Quick Tips for a Better Studio Mix
The Concept of Mixing
Ultimately, mixing is just putting elements together in a manner that is pleasant to listen to. It’s a simple concept, so why does it seem so hard to master? There’s much more that goes into a mix than what meets the eye (or ear). Here are just a few tips on how to get your mix sounding better.
Get it right at the source (Garbage In, Garbage Out)!
With all the advancements in recording technology, the idea of “studio magic” or “fixing it in the mix” has become hardwired in the minds of many producers and engineers. Although there is a nugget of truth to this, the hard reality is this: You can’t make treasure out of trash.
Have bad sounding drums? You will have a bad sounding drum recording. Have a bad sounding guitar? You will have a bad sounding guitar recording. Do you see a theme unfolding here?
Every decision made during the tracking process will ultimately affect the sound of the final mix. Did you put fresh heads on the drums before tracking? Did you change the strings on that guitar before every song? Was the guitar professionally set up before recording? Is the intonation of the guitar correct? Can the person playing actually perform the song correctly?
All these things that may seem “obsessive” can determine how the mix turns out.
Keep it simple!
Levels, Panning, EQ, and Compression: these are the foundational tools for creating a great mix. Before you check out complex mixing techniques such as parallel compression, or MS processing, you need to get your basics down. You can make a great mix only using those 4 elements. They are your bread and butter. Before you reach for that sub-harmonic generator side chained to multi-band exciter on the parallel drum bus, make sure you’ve got a good mix using just the ‘Big Four’.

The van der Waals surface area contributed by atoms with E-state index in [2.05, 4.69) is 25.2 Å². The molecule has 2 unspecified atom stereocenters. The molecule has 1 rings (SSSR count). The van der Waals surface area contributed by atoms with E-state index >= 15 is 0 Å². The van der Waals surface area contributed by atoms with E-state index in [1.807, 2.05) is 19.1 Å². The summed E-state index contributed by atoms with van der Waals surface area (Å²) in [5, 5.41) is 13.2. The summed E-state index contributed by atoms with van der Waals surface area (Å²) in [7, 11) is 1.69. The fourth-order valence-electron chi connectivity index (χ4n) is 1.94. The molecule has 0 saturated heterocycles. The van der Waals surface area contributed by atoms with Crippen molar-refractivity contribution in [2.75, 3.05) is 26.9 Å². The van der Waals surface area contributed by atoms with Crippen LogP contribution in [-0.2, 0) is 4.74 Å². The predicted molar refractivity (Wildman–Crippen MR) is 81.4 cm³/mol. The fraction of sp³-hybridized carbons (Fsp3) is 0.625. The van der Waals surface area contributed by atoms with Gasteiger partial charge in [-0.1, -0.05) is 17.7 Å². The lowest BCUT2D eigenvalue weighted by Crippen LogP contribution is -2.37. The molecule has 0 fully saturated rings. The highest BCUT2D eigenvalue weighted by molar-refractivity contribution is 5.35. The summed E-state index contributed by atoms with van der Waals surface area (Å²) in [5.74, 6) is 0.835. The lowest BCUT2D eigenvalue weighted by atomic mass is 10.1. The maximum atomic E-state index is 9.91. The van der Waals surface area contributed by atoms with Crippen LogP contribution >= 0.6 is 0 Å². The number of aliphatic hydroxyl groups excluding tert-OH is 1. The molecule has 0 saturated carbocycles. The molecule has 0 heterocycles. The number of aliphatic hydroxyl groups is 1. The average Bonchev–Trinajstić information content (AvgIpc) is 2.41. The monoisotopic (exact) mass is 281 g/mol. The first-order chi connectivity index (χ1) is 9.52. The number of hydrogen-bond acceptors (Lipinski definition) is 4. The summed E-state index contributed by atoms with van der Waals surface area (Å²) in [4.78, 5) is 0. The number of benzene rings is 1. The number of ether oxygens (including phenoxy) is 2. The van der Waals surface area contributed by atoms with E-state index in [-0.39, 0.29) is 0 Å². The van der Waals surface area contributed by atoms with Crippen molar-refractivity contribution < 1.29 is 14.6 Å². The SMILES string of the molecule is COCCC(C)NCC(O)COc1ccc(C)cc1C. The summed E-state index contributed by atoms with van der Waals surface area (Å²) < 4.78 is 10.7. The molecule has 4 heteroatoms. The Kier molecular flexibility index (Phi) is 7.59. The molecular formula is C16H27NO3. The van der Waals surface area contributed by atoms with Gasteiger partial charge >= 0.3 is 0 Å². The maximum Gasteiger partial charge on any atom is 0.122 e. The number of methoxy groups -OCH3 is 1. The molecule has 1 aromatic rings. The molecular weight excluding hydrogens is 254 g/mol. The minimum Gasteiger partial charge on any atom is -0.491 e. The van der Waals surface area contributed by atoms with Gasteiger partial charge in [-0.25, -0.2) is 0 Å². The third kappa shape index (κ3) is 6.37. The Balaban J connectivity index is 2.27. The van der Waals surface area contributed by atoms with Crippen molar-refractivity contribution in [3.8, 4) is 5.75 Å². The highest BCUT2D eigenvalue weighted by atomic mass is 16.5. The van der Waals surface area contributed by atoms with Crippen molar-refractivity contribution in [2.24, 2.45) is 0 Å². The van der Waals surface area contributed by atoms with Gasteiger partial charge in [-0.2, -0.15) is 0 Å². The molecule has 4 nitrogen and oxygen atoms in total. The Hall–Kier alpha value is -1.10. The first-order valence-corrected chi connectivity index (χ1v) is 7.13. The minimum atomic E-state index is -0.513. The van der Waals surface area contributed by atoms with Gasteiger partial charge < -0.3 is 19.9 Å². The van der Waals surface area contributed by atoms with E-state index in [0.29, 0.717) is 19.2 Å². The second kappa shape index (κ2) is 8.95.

A place for everything and everything in its place
Realizing that every instrument has a full range of frequencies is the first step to understanding that those instruments don’t need all those frequencies all of the time. Does it seem like your kick can never be loud and punchy enough? Maybe there are frequencies in the bass and guitar that are stepping all over your fundamental kick frequency. Do the vocals seem to disappear when adding them to the mix? Maybe there’s too much midrange in your guitars. Understanding that every instrument has frequency points associated with them is the first step to “carving” out spaces so each instrument has a home where it lives. And above all else, learn to trust your own ears.